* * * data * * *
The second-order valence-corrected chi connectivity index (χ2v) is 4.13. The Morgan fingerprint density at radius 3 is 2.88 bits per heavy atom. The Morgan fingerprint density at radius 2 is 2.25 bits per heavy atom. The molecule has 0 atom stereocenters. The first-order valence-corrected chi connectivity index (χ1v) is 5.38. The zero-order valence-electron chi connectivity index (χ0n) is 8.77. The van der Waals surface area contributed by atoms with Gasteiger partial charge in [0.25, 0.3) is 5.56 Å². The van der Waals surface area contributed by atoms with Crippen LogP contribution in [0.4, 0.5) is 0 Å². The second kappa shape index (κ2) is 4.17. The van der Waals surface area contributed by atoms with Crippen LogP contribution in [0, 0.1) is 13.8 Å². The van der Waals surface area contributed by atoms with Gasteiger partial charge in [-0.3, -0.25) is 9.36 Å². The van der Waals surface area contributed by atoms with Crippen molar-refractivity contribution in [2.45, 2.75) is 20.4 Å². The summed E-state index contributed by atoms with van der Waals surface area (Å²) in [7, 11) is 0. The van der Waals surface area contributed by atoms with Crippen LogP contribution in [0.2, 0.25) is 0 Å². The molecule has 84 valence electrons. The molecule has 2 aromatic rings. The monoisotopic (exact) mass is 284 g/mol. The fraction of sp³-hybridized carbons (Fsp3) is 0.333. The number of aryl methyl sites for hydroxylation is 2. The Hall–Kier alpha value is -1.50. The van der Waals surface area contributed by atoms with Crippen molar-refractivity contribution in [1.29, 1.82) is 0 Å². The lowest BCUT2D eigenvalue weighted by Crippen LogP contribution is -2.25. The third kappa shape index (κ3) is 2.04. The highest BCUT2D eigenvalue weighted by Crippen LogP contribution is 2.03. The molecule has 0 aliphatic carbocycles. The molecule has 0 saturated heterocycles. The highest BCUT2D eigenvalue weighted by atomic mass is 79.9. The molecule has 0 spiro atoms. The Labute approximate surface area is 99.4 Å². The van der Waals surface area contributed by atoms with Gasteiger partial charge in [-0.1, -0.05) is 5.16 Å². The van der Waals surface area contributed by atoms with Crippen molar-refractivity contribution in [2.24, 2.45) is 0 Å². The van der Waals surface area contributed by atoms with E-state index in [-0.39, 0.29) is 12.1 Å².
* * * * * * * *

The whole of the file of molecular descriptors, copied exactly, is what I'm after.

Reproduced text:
The second-order valence-corrected chi connectivity index (χ2v) is 4.13. The Morgan fingerprint density at radius 3 is 2.88 bits per heavy atom. The Morgan fingerprint density at radius 2 is 2.25 bits per heavy atom. The molecule has 0 atom stereocenters. The first-order valence-corrected chi connectivity index (χ1v) is 5.38. The zero-order valence-electron chi connectivity index (χ0n) is 8.77. The van der Waals surface area contributed by atoms with Gasteiger partial charge in [0.25, 0.3) is 5.56 Å². The van der Waals surface area contributed by atoms with Crippen LogP contribution in [0.4, 0.5) is 0 Å². The second kappa shape index (κ2) is 4.17. The van der Waals surface area contributed by atoms with Crippen LogP contribution in [0, 0.1) is 13.8 Å². The van der Waals surface area contributed by atoms with Gasteiger partial charge in [-0.3, -0.25) is 9.36 Å². The van der Waals surface area contributed by atoms with Crippen molar-refractivity contribution in [2.45, 2.75) is 20.4 Å². The summed E-state index contributed by atoms with van der Waals surface area (Å²) in [7, 11) is 0. The van der Waals surface area contributed by atoms with Crippen LogP contribution in [0.2, 0.25) is 0 Å². The molecule has 84 valence electrons. The molecule has 2 aromatic rings. The monoisotopic (exact) mass is 284 g/mol. The fraction of sp³-hybridized carbons (Fsp3) is 0.333. The number of aryl methyl sites for hydroxylation is 2. The Hall–Kier alpha value is -1.50. The van der Waals surface area contributed by atoms with Crippen molar-refractivity contribution in [1.29, 1.82) is 0 Å². The lowest BCUT2D eigenvalue weighted by Crippen LogP contribution is -2.25. The third kappa shape index (κ3) is 2.04. The highest BCUT2D eigenvalue weighted by Crippen LogP contribution is 2.03. The molecule has 0 aliphatic carbocycles. The molecule has 0 saturated heterocycles. The highest BCUT2D eigenvalue weighted by atomic mass is 79.9. The molecule has 0 spiro atoms. The Labute approximate surface area is 99.4 Å². The van der Waals surface area contributed by atoms with Gasteiger partial charge in [-0.1, -0.05) is 5.16 Å². The van der Waals surface area contributed by atoms with Crippen molar-refractivity contribution in [2.24, 2.45) is 0 Å². The van der Waals surface area contributed by atoms with E-state index in [-0.39, 0.29) is 12.1 Å².